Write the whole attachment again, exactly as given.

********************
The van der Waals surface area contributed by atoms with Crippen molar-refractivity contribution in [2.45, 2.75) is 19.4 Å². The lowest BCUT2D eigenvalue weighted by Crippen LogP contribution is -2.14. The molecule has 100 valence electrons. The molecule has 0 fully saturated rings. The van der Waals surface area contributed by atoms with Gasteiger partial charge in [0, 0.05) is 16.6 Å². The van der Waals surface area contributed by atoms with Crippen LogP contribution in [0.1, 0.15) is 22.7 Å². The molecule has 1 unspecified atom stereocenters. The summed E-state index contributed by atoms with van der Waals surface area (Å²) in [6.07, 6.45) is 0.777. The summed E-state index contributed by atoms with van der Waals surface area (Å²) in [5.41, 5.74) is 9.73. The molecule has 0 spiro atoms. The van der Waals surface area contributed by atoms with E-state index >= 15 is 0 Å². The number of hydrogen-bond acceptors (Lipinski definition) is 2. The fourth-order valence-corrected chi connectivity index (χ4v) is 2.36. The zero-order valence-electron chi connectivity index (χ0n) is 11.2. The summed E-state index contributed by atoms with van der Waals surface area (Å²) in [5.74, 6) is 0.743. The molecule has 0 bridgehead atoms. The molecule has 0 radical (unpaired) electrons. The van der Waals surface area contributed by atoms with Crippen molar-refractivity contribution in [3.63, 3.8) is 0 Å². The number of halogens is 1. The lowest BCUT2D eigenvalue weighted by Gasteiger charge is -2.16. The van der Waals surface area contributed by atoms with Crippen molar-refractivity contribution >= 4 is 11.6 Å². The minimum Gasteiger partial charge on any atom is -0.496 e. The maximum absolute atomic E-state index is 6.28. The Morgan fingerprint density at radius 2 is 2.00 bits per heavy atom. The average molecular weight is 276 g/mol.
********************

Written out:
The van der Waals surface area contributed by atoms with Crippen molar-refractivity contribution in [2.45, 2.75) is 19.4 Å². The lowest BCUT2D eigenvalue weighted by Crippen LogP contribution is -2.14. The molecule has 100 valence electrons. The molecule has 0 fully saturated rings. The van der Waals surface area contributed by atoms with Gasteiger partial charge in [0, 0.05) is 16.6 Å². The van der Waals surface area contributed by atoms with Crippen LogP contribution in [0.1, 0.15) is 22.7 Å². The molecule has 1 unspecified atom stereocenters. The summed E-state index contributed by atoms with van der Waals surface area (Å²) in [6.07, 6.45) is 0.777. The summed E-state index contributed by atoms with van der Waals surface area (Å²) in [5.41, 5.74) is 9.73. The molecule has 0 spiro atoms. The van der Waals surface area contributed by atoms with E-state index >= 15 is 0 Å². The number of hydrogen-bond acceptors (Lipinski definition) is 2. The fourth-order valence-corrected chi connectivity index (χ4v) is 2.36. The zero-order valence-electron chi connectivity index (χ0n) is 11.2. The summed E-state index contributed by atoms with van der Waals surface area (Å²) in [5.74, 6) is 0.743. The molecule has 0 bridgehead atoms. The molecule has 0 radical (unpaired) electrons. The van der Waals surface area contributed by atoms with Crippen molar-refractivity contribution in [3.63, 3.8) is 0 Å². The number of halogens is 1. The lowest BCUT2D eigenvalue weighted by Gasteiger charge is -2.16. The van der Waals surface area contributed by atoms with Crippen molar-refractivity contribution >= 4 is 11.6 Å². The minimum Gasteiger partial charge on any atom is -0.496 e. The maximum absolute atomic E-state index is 6.28. The Morgan fingerprint density at radius 2 is 2.00 bits per heavy atom. The average molecular weight is 276 g/mol.